A new animal study from the University of Florida, published August 2008 in the American Journal of Physiology — Regulatory, Integrative and Comparative Physiology, found that rats became leptin-resistant after being fed a high-fructose diet for six months. Leptin is the appetite-controlling hormone and leptin resistance has long been linked to obesity. This study and a number of other studies have shown that overconsumption of fructose may be an important factor in the United States’ obesity epidemic. This new study is the first to link fructose and leptin resistance.
The fructose-fed rats gained considerably more weight than rats that never received fructose when both groups of rats were switched to a high-fat diet.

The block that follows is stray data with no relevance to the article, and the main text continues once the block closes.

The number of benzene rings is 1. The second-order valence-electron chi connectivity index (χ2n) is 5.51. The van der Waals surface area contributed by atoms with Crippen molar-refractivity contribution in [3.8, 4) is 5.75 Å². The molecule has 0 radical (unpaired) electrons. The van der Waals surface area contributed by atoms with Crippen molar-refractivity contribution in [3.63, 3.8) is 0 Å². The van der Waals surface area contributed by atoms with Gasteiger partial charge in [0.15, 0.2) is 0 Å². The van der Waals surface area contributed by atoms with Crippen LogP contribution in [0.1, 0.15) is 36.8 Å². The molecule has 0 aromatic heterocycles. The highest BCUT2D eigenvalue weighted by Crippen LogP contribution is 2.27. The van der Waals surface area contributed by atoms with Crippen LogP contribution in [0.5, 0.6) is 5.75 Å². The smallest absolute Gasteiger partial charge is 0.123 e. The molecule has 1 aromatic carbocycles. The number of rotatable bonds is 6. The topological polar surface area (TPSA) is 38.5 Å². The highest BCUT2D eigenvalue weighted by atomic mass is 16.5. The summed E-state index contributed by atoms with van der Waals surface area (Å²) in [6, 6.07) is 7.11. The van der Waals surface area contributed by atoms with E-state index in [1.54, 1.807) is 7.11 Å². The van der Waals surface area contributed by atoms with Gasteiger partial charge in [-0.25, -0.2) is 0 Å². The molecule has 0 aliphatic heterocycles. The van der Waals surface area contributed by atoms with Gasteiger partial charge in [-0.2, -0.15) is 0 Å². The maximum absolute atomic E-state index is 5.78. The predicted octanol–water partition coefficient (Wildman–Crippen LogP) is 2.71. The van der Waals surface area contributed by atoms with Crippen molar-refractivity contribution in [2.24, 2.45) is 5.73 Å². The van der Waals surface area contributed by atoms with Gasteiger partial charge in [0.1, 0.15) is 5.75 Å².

“The surprising finding here was that increasing the amount of fructose in the diet without increasing the amount of calories led to leptin resistance and later exacerbated obesity when paired with a high-fat diet,” study senior author Philip J. Scarpace, a professor of pharmacology and therapeutics in the College of Medicine, said in a university news release.
“[Fructose] blocks leptin action most likely by blocking leptin entry into the brain,” study author Alexandra Shapiro, an assistant scientist in the department of pharmacology and therapeutics, explained in the news release.
“If these findings are applicable to humans, then there could be consequences of eating a diet high in fructose, but only if you also consume an excessive amount of calories,” Scarpace said.